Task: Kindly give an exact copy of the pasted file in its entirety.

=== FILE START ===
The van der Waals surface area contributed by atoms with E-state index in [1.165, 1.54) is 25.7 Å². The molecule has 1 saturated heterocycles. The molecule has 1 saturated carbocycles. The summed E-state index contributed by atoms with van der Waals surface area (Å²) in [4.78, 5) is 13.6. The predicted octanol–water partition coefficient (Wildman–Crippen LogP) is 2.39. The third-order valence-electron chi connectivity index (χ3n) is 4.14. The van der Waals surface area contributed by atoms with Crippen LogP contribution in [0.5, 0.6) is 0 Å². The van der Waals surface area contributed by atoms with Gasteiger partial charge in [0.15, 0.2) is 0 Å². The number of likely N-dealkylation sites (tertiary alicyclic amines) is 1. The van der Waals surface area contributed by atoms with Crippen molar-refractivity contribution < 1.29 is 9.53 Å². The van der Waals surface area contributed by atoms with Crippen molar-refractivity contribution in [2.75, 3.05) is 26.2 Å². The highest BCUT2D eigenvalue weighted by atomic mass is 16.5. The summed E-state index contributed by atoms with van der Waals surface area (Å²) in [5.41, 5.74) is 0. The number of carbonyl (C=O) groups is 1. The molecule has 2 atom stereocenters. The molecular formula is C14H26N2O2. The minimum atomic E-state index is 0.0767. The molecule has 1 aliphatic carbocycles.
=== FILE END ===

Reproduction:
The van der Waals surface area contributed by atoms with E-state index in [1.165, 1.54) is 25.7 Å². The molecule has 1 saturated heterocycles. The molecule has 1 saturated carbocycles. The summed E-state index contributed by atoms with van der Waals surface area (Å²) in [4.78, 5) is 13.6. The predicted octanol–water partition coefficient (Wildman–Crippen LogP) is 2.39. The third-order valence-electron chi connectivity index (χ3n) is 4.14. The van der Waals surface area contributed by atoms with Crippen LogP contribution in [0.5, 0.6) is 0 Å². The van der Waals surface area contributed by atoms with Gasteiger partial charge in [0.15, 0.2) is 0 Å². The number of likely N-dealkylation sites (tertiary alicyclic amines) is 1. The van der Waals surface area contributed by atoms with Crippen molar-refractivity contribution < 1.29 is 9.53 Å². The van der Waals surface area contributed by atoms with Crippen molar-refractivity contribution in [2.75, 3.05) is 26.2 Å². The highest BCUT2D eigenvalue weighted by atomic mass is 16.5. The summed E-state index contributed by atoms with van der Waals surface area (Å²) in [5.41, 5.74) is 0. The number of carbonyl (C=O) groups is 1. The molecule has 2 atom stereocenters. The molecular formula is C14H26N2O2. The minimum atomic E-state index is 0.0767. The molecule has 1 aliphatic carbocycles.